The next day....

Simon shifted in his chair, watching the clock on the 3rd floor of the Cascade Hospital. He glanced over at the detective sitting beside him. "Jim, you're fidgeting." The other man didn't respond. "JIM!" Simon said more loudly, elbowing Ellison's arm.

"Huh?" Jim said loudly, jerking at Simon's unsubtle nudge. Then Jim grinned a childish, innocent grin, like a little boy waiting for his birthday present to arrive. "Only five more minutes, captain," he said happily.

Simon rolled his eyes. "This hard-of-hearing thing is quite a change," he muttered. "And I'm not sure I like it."

In five more minutes, it would be a full 24 hours since the doctors had stopped the gentamicin -- enough time according to the hospital pharmacologist for most of the drug to be eliminated from Blair's body. Simon and the rest of Major Crimes were not surprised when the hospital information systems department discovered a breach in hospital security and traced it to an incriminating interface on Slowinski's lap top. Apparently the diabolical computer expert had engineered everything from Blair's transfer from the ICU to his own room to communicating with Jackson about acquiring the explosives -- all from the comfort of his own bed.

Rafe and Brown had immediately suspected that the lab report on Blair's cultures had been altered. The bacteria were actually amply sensitive to both ampicillin and amoxicillin, which meant that Blair didn't have to take gentamicin any more. Even better, he would be able to go home on five more days of pills instead of having to stay in the hospital.

Not that Jim would have cared about the pills. He only knew he and Blair wouldn't be separated by a window anymore.

To top it off, the Anderson case truly was over now. Slowinski had been arrested in the hospital room where Blair had taken him down, and would be well enough to stand trial soon, having sustained only a concussion and the shoulder wound. Rafe and Brown had caught Jackson later that day trying to leave the country from the Cascade International Airport. The hospital had sustained minimal damage since all the "fires" had simply been smoke bombs. Blair's marksmanship had prevented Slowinski from setting off the one real bomb intended to eliminate Jim and Blair.

And it looked like Jim would recover from the prolonged exposure to the drug. In only 24 hours his hearing had recovered from complete deafness to someone who acted like they needed a hearing aid. In a matter of days he'd have his sentinel hearing back, Blair had said. Maybe it had something to do with Blair helping Jim turn his senses down so low. Probably made him less susceptible to the toxic effects, Simon speculated.

The wall clock's minute hand finally ticked to the 12 o'clock position, and the door to the hospital room opened. Blair hobbled out on crutches, one leg in a cast, grinning widely. In the next second, Jim enveloped his partner in an enormous hug, both men laughing as Blair's crutches crashed to the ground.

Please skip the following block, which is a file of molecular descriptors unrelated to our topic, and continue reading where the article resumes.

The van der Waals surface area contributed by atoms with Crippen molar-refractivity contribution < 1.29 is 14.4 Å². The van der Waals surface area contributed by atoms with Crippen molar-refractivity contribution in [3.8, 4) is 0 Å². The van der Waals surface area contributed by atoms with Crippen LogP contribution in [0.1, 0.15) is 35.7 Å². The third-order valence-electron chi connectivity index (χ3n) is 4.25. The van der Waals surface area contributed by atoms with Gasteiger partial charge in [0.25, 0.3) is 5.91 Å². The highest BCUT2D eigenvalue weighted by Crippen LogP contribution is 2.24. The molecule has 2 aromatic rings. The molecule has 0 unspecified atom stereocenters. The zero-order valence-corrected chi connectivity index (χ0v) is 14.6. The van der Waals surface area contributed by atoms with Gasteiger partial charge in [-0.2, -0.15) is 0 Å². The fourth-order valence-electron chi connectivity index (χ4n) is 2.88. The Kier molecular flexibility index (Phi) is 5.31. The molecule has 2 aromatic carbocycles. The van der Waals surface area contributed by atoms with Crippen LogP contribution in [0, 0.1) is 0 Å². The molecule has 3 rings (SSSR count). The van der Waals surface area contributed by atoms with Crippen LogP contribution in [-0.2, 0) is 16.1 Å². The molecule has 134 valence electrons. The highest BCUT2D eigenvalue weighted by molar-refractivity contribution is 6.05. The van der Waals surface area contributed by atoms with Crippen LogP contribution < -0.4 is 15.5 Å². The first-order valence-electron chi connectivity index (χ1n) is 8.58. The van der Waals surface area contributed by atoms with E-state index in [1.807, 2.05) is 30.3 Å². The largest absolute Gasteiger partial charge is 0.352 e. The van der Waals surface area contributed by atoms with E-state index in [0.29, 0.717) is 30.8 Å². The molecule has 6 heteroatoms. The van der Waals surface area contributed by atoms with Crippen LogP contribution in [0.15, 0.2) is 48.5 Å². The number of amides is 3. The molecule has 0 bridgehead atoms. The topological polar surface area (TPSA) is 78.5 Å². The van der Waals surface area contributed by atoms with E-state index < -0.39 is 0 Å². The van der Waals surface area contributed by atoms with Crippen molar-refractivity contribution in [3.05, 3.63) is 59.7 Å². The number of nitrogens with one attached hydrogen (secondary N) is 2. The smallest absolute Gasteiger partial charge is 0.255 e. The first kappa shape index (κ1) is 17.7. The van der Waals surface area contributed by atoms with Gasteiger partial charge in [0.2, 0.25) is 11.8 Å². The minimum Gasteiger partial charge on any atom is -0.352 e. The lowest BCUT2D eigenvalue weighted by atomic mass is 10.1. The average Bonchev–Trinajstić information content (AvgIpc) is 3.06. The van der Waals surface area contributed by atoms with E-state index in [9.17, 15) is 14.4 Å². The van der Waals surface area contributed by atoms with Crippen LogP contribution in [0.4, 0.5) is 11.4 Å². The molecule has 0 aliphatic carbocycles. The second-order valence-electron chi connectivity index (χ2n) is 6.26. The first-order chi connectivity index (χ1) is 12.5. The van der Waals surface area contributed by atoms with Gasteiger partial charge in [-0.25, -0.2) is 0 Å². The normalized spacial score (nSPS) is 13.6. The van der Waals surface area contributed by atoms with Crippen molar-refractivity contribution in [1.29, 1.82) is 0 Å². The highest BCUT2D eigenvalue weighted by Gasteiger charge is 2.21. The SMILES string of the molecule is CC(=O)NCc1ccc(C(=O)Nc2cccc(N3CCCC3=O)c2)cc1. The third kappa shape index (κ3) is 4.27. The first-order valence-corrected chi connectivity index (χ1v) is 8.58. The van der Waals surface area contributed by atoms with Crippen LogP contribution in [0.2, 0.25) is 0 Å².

The faint scent of grilled lake trout and Blair's secret herbs floated about the loft. Simon and Daryl had already left for the evening after enjoying the gourmet meal cooked by the two occupants of the apartment.

"More popcorn?" asked Jim, offering the large bowl to the red-headed boy sitting on the loft's living room couch next to Blair. James took a handful, but didn't take his eyes off the TV where The Lion King played. In the current scene, the shamanistic baboon was doing his little chant. Softly, Blair and James chanted along with it. "A-san-te-sa-a-squashed-ba-na-na..."

"Come to think of it, the monkey does remind me of you, Chief," Jim said, plopping down on the couch next to his partner. He leaned forward to set the bowl down next to a rather well-drawn picture of a gray wolf and black jaguar on the coffee table.

Blair laughed before he realized what Jim had said. "Hey! Is this in a good way or a bad way?" he said suspiciously.

"Do you really want to know?" asked Jim.

"Never mind," decided Blair.

An hour later, the final bars of music from the movie were playing. After pressing rewind on the remote and turning the TV off, Blair gently lowered the sleeping James down onto the couch. It was almost 8 p.m. and the boy's mother would be arriving any minute to pick him up.

Jim stood in front of the balcony glass windows, watching the raindrops slide down the panes.

"Whatcha thinking about, Jim?" asked Blair, limping over to join his friend.

"How good it is to be home..." said Jim, "...together."

"Here, here," agreed Blair, raising an imaginary glass to the air. He felt Jim's arm close warmly around his shoulders. Naturally, Blair's arm wrapped around Jim's waist.

"Heart of a hero," whispered Blair, looking up at his friend. He raised his right hand, palm facing Jim.

Jim lifted his left hand to press against Blair's. "Soul of a brother," he finished.

- The End -

Additional Disclaimer: The Lion King belongs to Disney. Also, the antibiotics in this story are real, as are the "ototoxic" side effects of gentamicin. I thought it would be interesting to speculate how Jim's senses would react if he actually came in contact with it.